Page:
ODOT shared its latest concept for the project with the city’s Planning Commission on March 18. Among other things, the agency proposed a partial highway cap next to the East 22nd Street Bridge that Huang and commission members profoundly disliked.
They tabled the proposal in an effort to seek a better solution. After the meeting, city planners coordinated with Campus District Inc. to come up with a new vision.
City Council would have the final say over the city’s position, but given the support from the mayor and Ward 5 Councilman Starr, the city’s position is that it wants more from ODOT and the county.
In recent years, cities across the U.S. have reconfigured urban highways to repair damage caused by the first wave of interstate construction in the 1950s, ‘60s and ‘70s, when engineers plowed roadways through low-income and minority neighborhoods.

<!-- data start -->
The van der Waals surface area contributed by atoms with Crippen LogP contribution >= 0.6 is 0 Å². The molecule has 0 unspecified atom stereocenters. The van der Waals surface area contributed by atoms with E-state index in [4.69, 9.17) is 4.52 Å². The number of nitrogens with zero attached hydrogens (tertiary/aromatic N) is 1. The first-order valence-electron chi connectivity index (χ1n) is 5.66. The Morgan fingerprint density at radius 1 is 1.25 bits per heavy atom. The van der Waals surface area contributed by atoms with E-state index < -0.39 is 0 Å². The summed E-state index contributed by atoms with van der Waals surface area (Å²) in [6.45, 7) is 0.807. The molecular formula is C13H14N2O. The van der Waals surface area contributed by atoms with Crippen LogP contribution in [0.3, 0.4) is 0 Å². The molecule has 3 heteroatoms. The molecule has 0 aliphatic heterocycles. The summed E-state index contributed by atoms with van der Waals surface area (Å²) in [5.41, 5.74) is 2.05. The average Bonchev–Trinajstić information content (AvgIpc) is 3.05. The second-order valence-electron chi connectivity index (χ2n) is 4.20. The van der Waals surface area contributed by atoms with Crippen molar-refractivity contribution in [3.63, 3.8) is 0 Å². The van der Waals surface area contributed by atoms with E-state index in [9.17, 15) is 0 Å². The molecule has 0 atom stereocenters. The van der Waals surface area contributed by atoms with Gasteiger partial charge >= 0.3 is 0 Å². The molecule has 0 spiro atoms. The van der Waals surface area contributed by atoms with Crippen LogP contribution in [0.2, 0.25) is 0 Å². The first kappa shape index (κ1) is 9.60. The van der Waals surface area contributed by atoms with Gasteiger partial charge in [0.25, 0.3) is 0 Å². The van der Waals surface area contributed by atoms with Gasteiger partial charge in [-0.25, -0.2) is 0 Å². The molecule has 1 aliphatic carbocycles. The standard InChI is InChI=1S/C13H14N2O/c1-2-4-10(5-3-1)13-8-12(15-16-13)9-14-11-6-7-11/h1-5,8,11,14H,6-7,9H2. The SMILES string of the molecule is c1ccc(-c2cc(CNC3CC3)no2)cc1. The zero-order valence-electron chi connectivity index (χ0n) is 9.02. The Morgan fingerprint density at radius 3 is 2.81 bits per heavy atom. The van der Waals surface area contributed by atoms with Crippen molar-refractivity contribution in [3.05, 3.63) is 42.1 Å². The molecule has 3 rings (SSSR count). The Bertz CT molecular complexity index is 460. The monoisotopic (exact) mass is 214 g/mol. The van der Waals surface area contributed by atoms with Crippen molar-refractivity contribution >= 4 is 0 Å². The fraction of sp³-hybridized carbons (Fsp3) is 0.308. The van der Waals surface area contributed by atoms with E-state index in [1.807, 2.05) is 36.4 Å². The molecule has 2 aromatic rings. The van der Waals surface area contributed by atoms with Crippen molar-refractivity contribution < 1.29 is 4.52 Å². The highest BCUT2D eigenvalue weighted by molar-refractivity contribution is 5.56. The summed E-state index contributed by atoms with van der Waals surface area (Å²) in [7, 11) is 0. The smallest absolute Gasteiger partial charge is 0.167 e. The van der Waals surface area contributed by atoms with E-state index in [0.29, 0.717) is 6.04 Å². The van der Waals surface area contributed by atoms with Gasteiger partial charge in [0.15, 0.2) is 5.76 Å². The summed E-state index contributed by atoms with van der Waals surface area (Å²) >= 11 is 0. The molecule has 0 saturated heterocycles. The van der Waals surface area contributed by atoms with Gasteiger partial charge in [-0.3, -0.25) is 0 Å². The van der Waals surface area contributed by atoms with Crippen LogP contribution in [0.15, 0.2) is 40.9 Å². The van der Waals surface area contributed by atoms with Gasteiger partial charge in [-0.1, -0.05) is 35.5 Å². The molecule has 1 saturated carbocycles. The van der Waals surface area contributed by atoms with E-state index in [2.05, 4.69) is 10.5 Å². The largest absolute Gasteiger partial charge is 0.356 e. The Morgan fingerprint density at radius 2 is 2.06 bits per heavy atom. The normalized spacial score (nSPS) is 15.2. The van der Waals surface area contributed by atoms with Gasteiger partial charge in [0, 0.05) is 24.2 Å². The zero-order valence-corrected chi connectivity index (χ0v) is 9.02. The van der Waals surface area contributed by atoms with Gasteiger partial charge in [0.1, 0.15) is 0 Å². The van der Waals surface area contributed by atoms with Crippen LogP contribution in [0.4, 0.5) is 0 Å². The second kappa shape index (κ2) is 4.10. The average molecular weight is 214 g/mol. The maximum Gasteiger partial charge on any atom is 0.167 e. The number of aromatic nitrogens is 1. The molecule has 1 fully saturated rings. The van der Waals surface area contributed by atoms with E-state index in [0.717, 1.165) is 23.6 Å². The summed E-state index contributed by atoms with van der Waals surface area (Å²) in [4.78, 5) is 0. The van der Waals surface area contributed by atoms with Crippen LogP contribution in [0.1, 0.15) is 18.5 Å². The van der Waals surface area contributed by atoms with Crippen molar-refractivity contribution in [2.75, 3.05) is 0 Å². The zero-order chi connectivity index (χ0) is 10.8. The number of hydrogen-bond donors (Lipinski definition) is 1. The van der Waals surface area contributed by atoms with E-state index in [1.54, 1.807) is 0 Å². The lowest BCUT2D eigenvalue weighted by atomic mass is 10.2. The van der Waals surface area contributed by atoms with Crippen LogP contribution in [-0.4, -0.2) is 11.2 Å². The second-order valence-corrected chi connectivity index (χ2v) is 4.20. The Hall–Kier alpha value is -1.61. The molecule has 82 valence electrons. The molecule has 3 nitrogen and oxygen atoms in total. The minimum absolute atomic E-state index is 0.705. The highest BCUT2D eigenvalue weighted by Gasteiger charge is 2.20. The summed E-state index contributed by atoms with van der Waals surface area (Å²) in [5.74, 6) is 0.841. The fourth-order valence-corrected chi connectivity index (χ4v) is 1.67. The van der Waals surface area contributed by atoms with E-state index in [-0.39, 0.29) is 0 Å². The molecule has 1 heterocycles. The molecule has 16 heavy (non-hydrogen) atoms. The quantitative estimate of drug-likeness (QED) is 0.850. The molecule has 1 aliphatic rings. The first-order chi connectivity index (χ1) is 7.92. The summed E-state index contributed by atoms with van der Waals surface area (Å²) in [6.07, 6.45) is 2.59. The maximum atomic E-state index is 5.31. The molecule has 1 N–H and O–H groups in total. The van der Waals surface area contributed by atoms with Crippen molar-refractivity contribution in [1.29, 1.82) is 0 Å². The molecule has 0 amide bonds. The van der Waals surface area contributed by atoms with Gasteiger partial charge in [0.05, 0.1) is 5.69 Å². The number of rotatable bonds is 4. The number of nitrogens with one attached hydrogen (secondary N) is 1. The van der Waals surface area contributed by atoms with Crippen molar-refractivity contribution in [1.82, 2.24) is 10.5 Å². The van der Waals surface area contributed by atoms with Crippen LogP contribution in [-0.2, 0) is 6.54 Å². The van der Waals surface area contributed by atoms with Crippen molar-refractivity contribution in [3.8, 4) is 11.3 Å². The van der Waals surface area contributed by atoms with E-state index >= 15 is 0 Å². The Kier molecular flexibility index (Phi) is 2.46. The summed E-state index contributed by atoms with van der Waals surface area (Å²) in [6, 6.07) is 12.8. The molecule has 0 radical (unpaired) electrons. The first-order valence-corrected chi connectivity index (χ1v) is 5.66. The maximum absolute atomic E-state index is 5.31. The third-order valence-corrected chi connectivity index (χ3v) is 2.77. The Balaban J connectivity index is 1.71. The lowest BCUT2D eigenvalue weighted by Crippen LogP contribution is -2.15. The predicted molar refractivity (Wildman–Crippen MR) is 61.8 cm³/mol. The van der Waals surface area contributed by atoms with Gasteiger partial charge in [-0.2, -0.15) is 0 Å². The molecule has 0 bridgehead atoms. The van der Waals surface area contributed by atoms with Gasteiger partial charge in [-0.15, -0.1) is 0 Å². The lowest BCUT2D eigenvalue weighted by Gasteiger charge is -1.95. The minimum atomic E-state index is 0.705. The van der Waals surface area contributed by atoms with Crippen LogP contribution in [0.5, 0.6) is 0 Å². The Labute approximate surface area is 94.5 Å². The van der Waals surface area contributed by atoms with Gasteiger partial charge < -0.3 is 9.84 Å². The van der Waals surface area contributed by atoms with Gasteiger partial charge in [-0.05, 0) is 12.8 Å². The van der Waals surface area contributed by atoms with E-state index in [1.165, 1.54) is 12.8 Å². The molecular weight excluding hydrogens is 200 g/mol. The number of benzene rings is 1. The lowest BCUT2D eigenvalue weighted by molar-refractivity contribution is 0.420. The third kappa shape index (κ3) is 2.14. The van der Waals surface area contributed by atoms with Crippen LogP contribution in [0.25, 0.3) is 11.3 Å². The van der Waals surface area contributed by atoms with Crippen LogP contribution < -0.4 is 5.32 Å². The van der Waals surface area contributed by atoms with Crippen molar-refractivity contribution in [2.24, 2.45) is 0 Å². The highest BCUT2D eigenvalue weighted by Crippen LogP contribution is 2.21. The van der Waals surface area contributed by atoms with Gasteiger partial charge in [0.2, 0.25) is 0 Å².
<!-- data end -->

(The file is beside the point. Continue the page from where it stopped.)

Cities that have built parks over highway trenches or similar projects include Dallas, Seattle, St. Louis, Columbus, Cincinnati, and Pittsburgh.
In Cleveland, planners are exploring whether it’s possible to extend the downtown Mall north over the Ohio 2 Shoreway to create a stronger link between downtown and attractions along Lake Erie at North Coast Harbor.
Images from the Browns' downtown Cleveland lakefront plan.Nelson Byrd Woltz, Osborn Engineering, CallisonRTKL, AoDK Architecture
Huang sees the effort to create a generous highway cap at East 22nd Street as a precursor to similar possibilities at Euclid Avenue, where four vehicular lanes flanked by striped bike lanes and narrow sidewalks span the Innerbelt trench.
The big squeeze
The challenge of coming up with a design for the next stage of the Innerbelt reconstruction is that the freeway trench passes through a pinch point between two historic properties on either side of the freeway near East 22nd Street.
Federal policy requires ODOT to avoid spending federal money on a highway project that would require demolishing such properties if there’s a feasible alternative.